Thursday, May 30, 2024
There is much to consider when formulating growing media (Image: Karen Smith)
Growing Media

Nursery production – a science

By Patrick Regnault

When selecting plants for our landscape projects we look for well-formed, healthy, and disease-free plants with a well-developed root system. Nurseries spend time and effort finding a mix that is right for the stock they produce, and their geographical location dictates the type of media to which they have access.

Soil is a rare commodity that cannot be taken for granted and a lesser quality potting mix can ruin a season of work. For this article we will hear from different nursery people and discuss their requirements, their thoughts, and their observations.

What are you looking for in a potting mix? Stephanie from Miss Tree replied that, for her, it was a good open structure that lasts and does not breakdown too quickly, and enough nutrient content to sustain health and vigour. By using smaller loads quickly, the fertiliser in the mix does not leach out whilst sitting on the pile. Other nurseries who go through larger quantities of mixes prefer to have no fertiliser, or only slow release added into the mix, as they then add fertiliser as required following plant needs.

For Damien from Parkers Place, consistency, homogeneity and stability are especially important factors. Stability of the product is essential to avoid slump in pots. Jason from Remarkable trees in Victoria uses air-pruning pot systems, and the mix he uses has been formulated to suit his needs. For him it is important to choose a supplier who can give professional advice and a product that is regularly tested for quality.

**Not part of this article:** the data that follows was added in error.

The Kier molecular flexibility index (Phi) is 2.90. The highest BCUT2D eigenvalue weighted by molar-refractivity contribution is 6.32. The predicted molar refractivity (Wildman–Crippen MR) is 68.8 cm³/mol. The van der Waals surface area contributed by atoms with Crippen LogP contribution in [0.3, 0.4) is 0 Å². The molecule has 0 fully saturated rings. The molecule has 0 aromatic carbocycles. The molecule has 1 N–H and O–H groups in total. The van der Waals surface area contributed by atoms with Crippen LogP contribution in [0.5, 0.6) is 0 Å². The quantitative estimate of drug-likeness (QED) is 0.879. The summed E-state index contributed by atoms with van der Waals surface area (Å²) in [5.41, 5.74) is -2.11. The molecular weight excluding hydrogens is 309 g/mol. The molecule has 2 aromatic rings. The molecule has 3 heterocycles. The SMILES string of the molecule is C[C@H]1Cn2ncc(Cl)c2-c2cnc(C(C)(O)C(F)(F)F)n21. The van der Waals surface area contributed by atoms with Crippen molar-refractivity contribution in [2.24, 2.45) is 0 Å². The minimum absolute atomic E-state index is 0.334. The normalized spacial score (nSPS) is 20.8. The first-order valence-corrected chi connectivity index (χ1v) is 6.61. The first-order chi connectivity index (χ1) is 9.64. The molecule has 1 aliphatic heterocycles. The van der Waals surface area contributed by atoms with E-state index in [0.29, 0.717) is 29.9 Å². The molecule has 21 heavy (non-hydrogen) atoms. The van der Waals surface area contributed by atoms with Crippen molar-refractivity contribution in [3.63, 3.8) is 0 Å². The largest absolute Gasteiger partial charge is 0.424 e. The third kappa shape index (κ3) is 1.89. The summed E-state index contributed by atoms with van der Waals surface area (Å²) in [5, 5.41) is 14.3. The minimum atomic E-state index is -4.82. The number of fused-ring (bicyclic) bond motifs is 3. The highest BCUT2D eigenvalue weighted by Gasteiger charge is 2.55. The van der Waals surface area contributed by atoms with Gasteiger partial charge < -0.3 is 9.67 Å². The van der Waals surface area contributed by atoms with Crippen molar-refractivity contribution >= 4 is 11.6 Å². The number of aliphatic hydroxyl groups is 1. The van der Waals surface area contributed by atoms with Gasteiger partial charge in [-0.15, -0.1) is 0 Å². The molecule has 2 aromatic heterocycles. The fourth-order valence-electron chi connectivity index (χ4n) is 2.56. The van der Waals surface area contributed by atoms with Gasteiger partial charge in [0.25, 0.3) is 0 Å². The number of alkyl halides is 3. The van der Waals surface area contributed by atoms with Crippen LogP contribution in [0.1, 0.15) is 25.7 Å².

The type of plants grown will require adjustment to the base mix to take into consideration pH levels, fertiliser sensitivity, and the needs of plants that require a more open structure, as in the case of Cycads which require more coarse sand.

For Nicholas Rivett, a forensic agriculturist and horticulturist from Victoria, soil or media is simply a transient material for nutrients to leave the profile and enter the plant. Soil also provides structural integrity.

When choosing the right growing media, factors must be considered such as the type of plants that will be grown, what type of pot, and how long is it likely to be in the pot, the watering system and fertiliser regime, and the climate you are in.

The media needs to be of suitable particle size so that there is a substantial surface area per cubic centimetre. It needs to be able to carry nutrients, provide a level of structural integrity to hold the plant up, have good gas exchange, carbon dioxide and oxygen, and not be overly wet and cold, or too low in water carrying capacity in high-temperature areas.

Natural soils in potting mixes can aid in transporting pathogens into other areas of the country and may become prohibited goods in states such as Tasmania, Western Australia, Northern Territory and to some extent Queensland.

In the last five years, the price of potting mixes has increased 125%. There are many factors that led to the price rise. At one point pine bark was scarce, in part due to the species developed for pine plantations which had a higher pulp content and thinner bark layer, and on the other hand the competition from biofuel companies that bought the bark to create energy. Fires, droughts and floods impact the availability of materials in the medium and long term. Transportation disruption and a rise in petrol prices affects the prices of goods down the line. Nurseries, like all businesses, can’t keep absorbing costs; they must pass the increases on, and efficiency has its limits.

Growing media has become more sustainable over the last decades with coco fibres and coco chips replacing peat, thus removing one of the threats to threatened peat bogs.

Until the 1960s and early 1970s composted leaf litter was used in potting mixes. It may not have been known why this helped the plants, but we now know that the mycorrhizae in leaf mulch increased the plant’s water and nutrient absorption capabilities.

Growing media is an extraordinarily complex affair. Growing quality plants requires expertise in many domains, including biology and chemistry. Plant husbandry is a science and needs to be taught as such if we want this industry to produce for generations to come.

Patrick Regnault FAIH RH0062

Interactive Landscapes

E: patrickregnault@hotmail.com

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